Celsion Corporation
CELSION CORP (Form: 10-Q, Received: 05/10/2005 17:06:09)
Table of Contents

UNITED STATES

SECURITIES AND EXCHANGE COMMISSION

Washington, D.C. 20549

 


 

FORM 10-Q

 


 

(Mark One)

x QUARTERLY REPORT PURSUANT TO SECTION 13 OR 15(d) OF THE SECURITIES EXCHANGE ACT OF 1934

 

For the quarterly period ended March 31, 2005

 

or

 

¨ TRANSITION REPORT PURSUANT TO SECTION 13 OR 15(d) OF THE SECURITIES EXCHANGE ACT OF 1934

 

Commission file number 000-14242

 


 

CELSION CORPORATION

(Exact name of registrant as specified in its charter)

 


 

Delaware   52-1256615

(State or other jurisdiction of

incorporation or organization)

 

(I.R.S. employer

identification no.)

 

10220-L Old Columbia Road, Columbia, Maryland   21046-2364
(Address of principal executive offices)   (Zip code)

 

(410) 290-5390

(Registrant’s telephone number, including area code)

 

(Former name, former address and former fiscal year, if changed since last report)

 


 

Indicate by check mark whether the Registrant: (1) has filed all reports required to be filed by Section 13 or 15(d) of the Securities Exchange Act of 1934 during the preceding 12 months (or for such shorter period that the Registrant was required to file such reports), and (2) has been subject to such filing requirements for the past 90 days.    Yes   x     No   ¨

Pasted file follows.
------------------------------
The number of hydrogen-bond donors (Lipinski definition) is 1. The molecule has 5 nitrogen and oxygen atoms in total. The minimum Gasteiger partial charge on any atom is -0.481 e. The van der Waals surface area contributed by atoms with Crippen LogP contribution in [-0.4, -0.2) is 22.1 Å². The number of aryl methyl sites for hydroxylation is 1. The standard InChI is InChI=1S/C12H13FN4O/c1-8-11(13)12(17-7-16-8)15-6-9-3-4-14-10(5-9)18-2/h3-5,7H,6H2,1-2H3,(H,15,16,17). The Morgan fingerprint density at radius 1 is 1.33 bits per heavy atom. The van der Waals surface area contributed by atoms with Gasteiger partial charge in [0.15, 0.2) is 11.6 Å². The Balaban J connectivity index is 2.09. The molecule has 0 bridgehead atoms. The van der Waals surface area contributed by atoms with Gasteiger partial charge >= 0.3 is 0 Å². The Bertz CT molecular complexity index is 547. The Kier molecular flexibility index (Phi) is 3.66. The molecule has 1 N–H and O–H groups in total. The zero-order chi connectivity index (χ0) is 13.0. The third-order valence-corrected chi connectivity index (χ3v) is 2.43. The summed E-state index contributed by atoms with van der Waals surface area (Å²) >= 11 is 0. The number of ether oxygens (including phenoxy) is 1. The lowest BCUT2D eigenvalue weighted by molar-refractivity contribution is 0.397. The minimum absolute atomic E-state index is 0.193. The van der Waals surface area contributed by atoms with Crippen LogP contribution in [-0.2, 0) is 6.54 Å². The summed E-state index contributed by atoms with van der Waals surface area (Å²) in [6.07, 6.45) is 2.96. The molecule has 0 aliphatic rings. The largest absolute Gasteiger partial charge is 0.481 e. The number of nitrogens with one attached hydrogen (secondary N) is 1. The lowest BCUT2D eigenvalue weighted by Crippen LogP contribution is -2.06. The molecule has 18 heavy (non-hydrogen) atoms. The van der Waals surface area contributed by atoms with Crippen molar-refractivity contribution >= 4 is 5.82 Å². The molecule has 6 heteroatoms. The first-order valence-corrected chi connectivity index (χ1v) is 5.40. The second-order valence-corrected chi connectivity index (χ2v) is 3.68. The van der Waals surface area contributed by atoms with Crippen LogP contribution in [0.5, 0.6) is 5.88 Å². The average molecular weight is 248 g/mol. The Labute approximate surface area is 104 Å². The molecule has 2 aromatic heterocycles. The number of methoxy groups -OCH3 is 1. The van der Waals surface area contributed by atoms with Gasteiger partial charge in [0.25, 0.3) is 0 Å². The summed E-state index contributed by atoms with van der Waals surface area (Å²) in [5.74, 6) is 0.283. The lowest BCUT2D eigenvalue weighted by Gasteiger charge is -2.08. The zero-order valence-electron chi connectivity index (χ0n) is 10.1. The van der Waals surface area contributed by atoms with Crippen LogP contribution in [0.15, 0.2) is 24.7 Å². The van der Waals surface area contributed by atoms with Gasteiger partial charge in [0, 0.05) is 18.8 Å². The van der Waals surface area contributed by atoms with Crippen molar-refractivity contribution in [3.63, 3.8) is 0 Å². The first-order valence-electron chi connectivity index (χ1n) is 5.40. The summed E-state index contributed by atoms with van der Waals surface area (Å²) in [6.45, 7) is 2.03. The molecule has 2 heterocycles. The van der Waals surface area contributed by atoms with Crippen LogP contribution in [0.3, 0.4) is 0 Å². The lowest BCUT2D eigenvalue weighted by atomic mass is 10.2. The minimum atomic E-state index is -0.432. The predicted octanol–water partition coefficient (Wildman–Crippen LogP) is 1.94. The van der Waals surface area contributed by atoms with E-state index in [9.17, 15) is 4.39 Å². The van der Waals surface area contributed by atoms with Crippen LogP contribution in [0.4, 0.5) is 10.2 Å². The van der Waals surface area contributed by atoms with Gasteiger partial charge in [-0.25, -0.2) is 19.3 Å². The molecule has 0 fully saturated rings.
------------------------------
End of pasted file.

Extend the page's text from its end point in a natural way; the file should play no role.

Indicate by check mark whether the Registrant is an accelerated filer (as defined in Rule 12b-2 of the Exchange Act).    Yes   x     No   ¨

 

As of May 6 2005, the Registrant had outstanding 160,901,600 shares of Common Stock, $.01 par value.

 

SEC 1296 (1-04)

 

Potential persons who are to respond to the collection of information contained in this form are not required to respond unless the form displays a currently valid OMB control number.

 



Table of Contents

TABLE OF CONTENTS

 

PART I: FINANCIAL INFORMATION

    
     Item 1.    Financial Statements.    3
          Balance Sheets    4
          Statements of Operations    6